Life On The Screen (Book Cover)
"In the spirit of Whitman's reflections on the child, I want to know what we are becoming if the first objects we look upon each day are simulations into which we deploy our virtual selves. In other words, this is not a book about computers. Rather, it is a book about the intense relationships people have with computers and how these relationships are changing the way we think and feel. Along with the movement from a culture of calculation towards a culture of simulation have come changes in what computers do for us and in what they do to us - to our relationships and our ways of thinking about ourselves.

The new opaque interfaces - most specifically, the Macintosh iconic style of interface, which simulates the space of a desktop as well as communication through dialogue - represented more than a technical change. These new interfaces modeled a way of understanding that depended on getting to know a computer through interacting with it, as one might get to know a person or explore a town.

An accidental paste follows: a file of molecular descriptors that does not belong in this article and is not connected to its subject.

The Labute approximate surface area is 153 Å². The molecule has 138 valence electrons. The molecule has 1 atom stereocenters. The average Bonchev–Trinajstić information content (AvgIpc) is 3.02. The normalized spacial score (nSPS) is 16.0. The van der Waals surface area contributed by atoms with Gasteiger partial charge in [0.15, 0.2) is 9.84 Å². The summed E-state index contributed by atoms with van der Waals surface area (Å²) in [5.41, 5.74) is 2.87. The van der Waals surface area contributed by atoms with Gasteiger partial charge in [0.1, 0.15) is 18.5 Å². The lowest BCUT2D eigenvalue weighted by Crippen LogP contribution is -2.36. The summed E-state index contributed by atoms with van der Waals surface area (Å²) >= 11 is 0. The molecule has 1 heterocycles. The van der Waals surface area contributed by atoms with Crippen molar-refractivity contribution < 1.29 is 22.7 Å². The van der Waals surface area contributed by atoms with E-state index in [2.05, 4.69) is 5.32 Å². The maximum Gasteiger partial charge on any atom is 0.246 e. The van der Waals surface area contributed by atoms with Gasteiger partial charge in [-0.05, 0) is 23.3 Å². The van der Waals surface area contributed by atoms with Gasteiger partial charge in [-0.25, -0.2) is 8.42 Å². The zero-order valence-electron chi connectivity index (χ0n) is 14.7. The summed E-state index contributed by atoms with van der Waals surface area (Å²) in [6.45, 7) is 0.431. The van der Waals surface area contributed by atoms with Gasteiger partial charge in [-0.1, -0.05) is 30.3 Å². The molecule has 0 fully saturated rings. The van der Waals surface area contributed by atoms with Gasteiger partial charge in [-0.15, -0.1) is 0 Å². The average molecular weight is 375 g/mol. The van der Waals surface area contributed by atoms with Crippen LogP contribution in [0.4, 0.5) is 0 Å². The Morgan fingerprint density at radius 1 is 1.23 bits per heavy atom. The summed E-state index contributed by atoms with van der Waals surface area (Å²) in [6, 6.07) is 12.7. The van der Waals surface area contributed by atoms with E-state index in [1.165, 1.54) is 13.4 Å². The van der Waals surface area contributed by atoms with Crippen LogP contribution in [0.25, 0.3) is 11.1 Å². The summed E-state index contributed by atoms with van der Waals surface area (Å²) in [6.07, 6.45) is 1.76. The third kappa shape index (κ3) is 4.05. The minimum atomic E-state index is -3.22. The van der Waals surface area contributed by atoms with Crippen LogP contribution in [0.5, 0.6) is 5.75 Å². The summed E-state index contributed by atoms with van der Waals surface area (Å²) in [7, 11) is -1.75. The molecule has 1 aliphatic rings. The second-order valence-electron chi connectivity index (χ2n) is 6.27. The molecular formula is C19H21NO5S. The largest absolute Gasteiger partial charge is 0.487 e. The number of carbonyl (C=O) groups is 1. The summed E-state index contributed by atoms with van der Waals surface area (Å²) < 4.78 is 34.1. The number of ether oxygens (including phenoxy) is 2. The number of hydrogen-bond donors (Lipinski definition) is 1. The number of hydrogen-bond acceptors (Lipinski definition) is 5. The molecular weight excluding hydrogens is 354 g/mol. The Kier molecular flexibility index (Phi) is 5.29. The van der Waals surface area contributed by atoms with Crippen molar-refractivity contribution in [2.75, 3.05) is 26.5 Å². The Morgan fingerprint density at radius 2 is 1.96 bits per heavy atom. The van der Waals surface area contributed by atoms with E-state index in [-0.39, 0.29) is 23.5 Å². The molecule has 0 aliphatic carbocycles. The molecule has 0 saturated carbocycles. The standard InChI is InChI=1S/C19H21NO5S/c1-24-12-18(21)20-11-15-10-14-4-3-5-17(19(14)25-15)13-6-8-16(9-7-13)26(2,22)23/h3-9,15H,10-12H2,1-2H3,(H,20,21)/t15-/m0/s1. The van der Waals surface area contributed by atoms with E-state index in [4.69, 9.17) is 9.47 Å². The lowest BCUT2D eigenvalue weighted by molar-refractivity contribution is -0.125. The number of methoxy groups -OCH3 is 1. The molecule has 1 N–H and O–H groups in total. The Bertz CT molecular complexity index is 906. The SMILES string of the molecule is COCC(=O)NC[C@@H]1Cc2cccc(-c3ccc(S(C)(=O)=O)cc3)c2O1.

We have learned to take things at interface value. We are moving toward a culture of simulation in which people are increasingly comfortable with substituting representations of reality for the real.

We have sought out the subjective computer. Computers don't just do things for us, they do things to us, including to our ways of thinking about ourselves and other people. A decade ago, such subjective effects of the computer presence were secondary in the sense that they were not the ones being sought. Today, things are often the other way around. People explicitly turn to computers for experience that they hope will change their ways of thinking or will affect their social and emotional lives. When people explore simulation games and fantasy worlds or log on to a community where they have virtual friends and lovers, they are not thinking of the computer as what Charles Babbage, the nineteenth-century mathematician who invented the first programmable machine, called an analytical engine. They are seeking out the computer as an intimate machine."

Brainstorms Tomorrow Mind to Mind